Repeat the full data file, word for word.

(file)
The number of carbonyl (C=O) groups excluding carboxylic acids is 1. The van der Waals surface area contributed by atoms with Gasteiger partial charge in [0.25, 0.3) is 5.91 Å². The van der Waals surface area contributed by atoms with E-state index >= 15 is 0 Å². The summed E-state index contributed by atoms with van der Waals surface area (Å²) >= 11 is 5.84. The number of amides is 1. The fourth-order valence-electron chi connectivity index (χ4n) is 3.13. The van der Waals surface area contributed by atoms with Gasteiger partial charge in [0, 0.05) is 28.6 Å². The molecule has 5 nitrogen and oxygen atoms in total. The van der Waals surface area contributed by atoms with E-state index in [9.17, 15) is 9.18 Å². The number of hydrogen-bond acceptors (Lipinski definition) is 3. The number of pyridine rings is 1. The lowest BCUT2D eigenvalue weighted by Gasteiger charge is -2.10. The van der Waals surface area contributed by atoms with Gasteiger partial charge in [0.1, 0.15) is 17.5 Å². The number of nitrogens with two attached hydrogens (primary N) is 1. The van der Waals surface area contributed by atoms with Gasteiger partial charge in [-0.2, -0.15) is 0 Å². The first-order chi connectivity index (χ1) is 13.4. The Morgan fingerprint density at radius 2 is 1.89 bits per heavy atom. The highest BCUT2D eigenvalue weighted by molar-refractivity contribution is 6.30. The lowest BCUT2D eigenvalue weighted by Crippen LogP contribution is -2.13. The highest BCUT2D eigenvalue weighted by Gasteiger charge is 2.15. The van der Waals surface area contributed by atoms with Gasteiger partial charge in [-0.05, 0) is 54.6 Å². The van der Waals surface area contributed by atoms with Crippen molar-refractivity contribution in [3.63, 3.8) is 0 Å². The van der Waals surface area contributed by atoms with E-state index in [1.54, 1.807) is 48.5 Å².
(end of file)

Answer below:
The number of carbonyl (C=O) groups excluding carboxylic acids is 1. The van der Waals surface area contributed by atoms with Gasteiger partial charge in [0.25, 0.3) is 5.91 Å². The van der Waals surface area contributed by atoms with E-state index >= 15 is 0 Å². The summed E-state index contributed by atoms with van der Waals surface area (Å²) >= 11 is 5.84. The number of amides is 1. The fourth-order valence-electron chi connectivity index (χ4n) is 3.13. The van der Waals surface area contributed by atoms with Gasteiger partial charge in [0, 0.05) is 28.6 Å². The molecule has 5 nitrogen and oxygen atoms in total. The van der Waals surface area contributed by atoms with E-state index in [9.17, 15) is 9.18 Å². The number of hydrogen-bond acceptors (Lipinski definition) is 3. The number of pyridine rings is 1. The lowest BCUT2D eigenvalue weighted by Gasteiger charge is -2.10. The van der Waals surface area contributed by atoms with Gasteiger partial charge in [0.1, 0.15) is 17.5 Å². The number of nitrogens with two attached hydrogens (primary N) is 1. The van der Waals surface area contributed by atoms with Gasteiger partial charge in [-0.2, -0.15) is 0 Å². The first-order chi connectivity index (χ1) is 13.4. The Morgan fingerprint density at radius 2 is 1.89 bits per heavy atom. The highest BCUT2D eigenvalue weighted by molar-refractivity contribution is 6.30. The lowest BCUT2D eigenvalue weighted by Crippen LogP contribution is -2.13. The highest BCUT2D eigenvalue weighted by Gasteiger charge is 2.15. The van der Waals surface area contributed by atoms with Gasteiger partial charge in [-0.05, 0) is 54.6 Å². The van der Waals surface area contributed by atoms with Crippen molar-refractivity contribution in [3.63, 3.8) is 0 Å². The van der Waals surface area contributed by atoms with E-state index in [1.54, 1.807) is 48.5 Å².